A publication of the Archaeological Institute of America
Working to ensure the future of heritage
Newly refurbished halls in the National Museum in Baghdad (Photo: Courtesy Diane C. Siebrandt, Cultural Affairs Office, United States Embassy, Baghdad, Iraq)
Questions have been raised about the fate of Iraq's cultural heritage as the United States prepares to withdraw combat forces from the country. What training programs are in place, and what effect will they have on Iraq's museums and archaeological sites? A few new programs have been highlighted by the media, such as the World Monuments Fund's Site Management Plan for Babylon, but others have not received the attention they deserve.
One of these is the "Iraq Cultural Heritage Project," or ICHP, launched by the U.S. Embassy in Baghdad in January 2008 to support the Ministry of Culture and the Iraq State Board of Antiquities and Heritage.
The project has three tiers. The first provides infrastructure upgrades to the Iraq National Museum in Baghdad, and includes refurbishing eight exhibit halls, three floors of storage facilities, the roof, and the heating and air-conditioning system. "It's evident that the museum staff has made significant progress since returning to work in August 2007," says Diane Siebrandt, cultural heritage programs manager at the U.S. Embassy. "Exhibit halls have been cleaned and the physical upgrades our project provides will allow the artifacts to be showcased once again and eventually enjoyed by visitors."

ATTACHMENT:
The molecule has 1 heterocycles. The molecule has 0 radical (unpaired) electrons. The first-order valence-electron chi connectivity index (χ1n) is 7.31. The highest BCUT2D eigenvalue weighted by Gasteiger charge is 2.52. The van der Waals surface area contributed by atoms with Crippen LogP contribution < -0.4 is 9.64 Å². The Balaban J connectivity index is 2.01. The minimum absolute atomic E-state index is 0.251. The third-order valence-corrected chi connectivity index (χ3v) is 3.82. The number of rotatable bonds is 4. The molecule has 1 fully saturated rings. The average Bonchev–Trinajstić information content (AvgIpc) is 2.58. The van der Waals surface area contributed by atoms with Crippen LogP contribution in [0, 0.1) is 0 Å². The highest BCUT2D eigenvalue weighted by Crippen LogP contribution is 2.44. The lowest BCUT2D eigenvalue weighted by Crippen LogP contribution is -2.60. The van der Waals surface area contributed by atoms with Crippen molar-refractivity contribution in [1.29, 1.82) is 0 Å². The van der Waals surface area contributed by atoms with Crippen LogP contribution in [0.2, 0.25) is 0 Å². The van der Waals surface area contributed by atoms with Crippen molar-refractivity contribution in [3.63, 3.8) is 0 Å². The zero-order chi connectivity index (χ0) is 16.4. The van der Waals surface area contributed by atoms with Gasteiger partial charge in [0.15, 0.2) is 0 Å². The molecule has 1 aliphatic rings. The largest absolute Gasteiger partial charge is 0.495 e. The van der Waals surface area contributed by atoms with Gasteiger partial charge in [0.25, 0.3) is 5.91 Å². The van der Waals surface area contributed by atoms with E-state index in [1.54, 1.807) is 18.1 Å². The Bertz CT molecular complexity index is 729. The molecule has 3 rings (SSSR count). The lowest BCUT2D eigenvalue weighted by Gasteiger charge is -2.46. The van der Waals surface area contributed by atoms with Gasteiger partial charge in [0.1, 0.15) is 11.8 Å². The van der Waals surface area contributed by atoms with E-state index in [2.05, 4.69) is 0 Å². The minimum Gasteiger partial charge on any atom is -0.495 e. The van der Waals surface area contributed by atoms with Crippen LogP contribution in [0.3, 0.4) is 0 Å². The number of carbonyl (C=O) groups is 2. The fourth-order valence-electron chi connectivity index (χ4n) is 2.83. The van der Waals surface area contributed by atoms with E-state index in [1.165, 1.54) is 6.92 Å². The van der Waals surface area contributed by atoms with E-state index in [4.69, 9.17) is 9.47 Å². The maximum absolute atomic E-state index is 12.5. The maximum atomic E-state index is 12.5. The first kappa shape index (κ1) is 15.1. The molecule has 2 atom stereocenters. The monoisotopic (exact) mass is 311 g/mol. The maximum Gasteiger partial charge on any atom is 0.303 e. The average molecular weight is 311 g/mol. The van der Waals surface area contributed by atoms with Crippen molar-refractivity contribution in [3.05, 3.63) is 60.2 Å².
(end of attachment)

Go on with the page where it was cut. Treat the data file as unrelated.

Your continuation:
The most prominent component of the second tier is a national conservation and preservation teaching center located in the northern Iraqi city of Erbil. Students from across Iraq are receiving training in artifact conservation and archaeological preservation from international experts. According to Jessica Johnson, who oversees the center's conservation program, the students there are passionate about their museums and sites. "It's a great honor to help such dedicated people update their expertise and expand their professional collaborations both inside and outside the country," she says.
The third tier provides state-of-the-art conservation training at institutes in the United States, such as the Oriental Institute and the Field Museum of Natural History in Chicago.
All of these programs are intended to ensure that the resources needed to protect Iraq's cultural heritage are in place after so many years of armed conflict, and to provide international support for the Iraqi scholars entrusted with safeguarding it. "Iraqi heritage professionals have been effectively disconnected from their international peers for decades," says ICHP project coordinator Brian Lione. "One of our missions is to establish a global network of institutions, organizations, and professionals to collaborate with the Iraqis in years to come."
C. Brian Rose is the president of the Archaeological Institute of America.